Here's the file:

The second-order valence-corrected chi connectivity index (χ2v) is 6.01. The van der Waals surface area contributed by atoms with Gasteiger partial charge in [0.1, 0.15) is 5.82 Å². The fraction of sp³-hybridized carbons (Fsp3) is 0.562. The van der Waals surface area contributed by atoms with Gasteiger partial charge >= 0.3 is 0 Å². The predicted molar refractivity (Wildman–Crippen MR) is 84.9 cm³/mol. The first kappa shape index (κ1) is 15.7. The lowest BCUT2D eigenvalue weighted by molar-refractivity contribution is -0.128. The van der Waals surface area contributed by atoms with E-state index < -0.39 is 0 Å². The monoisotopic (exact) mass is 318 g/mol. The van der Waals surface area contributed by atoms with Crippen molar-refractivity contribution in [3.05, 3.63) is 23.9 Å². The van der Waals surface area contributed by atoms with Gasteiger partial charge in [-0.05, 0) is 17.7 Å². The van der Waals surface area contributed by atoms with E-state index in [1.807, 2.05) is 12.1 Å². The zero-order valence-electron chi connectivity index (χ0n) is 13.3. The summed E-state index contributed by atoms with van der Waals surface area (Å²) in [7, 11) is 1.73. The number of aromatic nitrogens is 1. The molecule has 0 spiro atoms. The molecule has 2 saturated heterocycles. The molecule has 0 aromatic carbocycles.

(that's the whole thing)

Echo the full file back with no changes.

The second-order valence-corrected chi connectivity index (χ2v) is 6.01. The van der Waals surface area contributed by atoms with Gasteiger partial charge in [0.1, 0.15) is 5.82 Å². The fraction of sp³-hybridized carbons (Fsp3) is 0.562. The van der Waals surface area contributed by atoms with Gasteiger partial charge >= 0.3 is 0 Å². The predicted molar refractivity (Wildman–Crippen MR) is 84.9 cm³/mol. The first kappa shape index (κ1) is 15.7. The lowest BCUT2D eigenvalue weighted by molar-refractivity contribution is -0.128. The van der Waals surface area contributed by atoms with E-state index < -0.39 is 0 Å². The monoisotopic (exact) mass is 318 g/mol. The van der Waals surface area contributed by atoms with Crippen molar-refractivity contribution in [3.05, 3.63) is 23.9 Å². The van der Waals surface area contributed by atoms with Gasteiger partial charge in [-0.05, 0) is 17.7 Å². The van der Waals surface area contributed by atoms with E-state index in [1.807, 2.05) is 12.1 Å². The zero-order valence-electron chi connectivity index (χ0n) is 13.3. The summed E-state index contributed by atoms with van der Waals surface area (Å²) in [7, 11) is 1.73. The number of aromatic nitrogens is 1. The molecule has 0 spiro atoms. The molecule has 2 saturated heterocycles. The molecule has 0 aromatic carbocycles.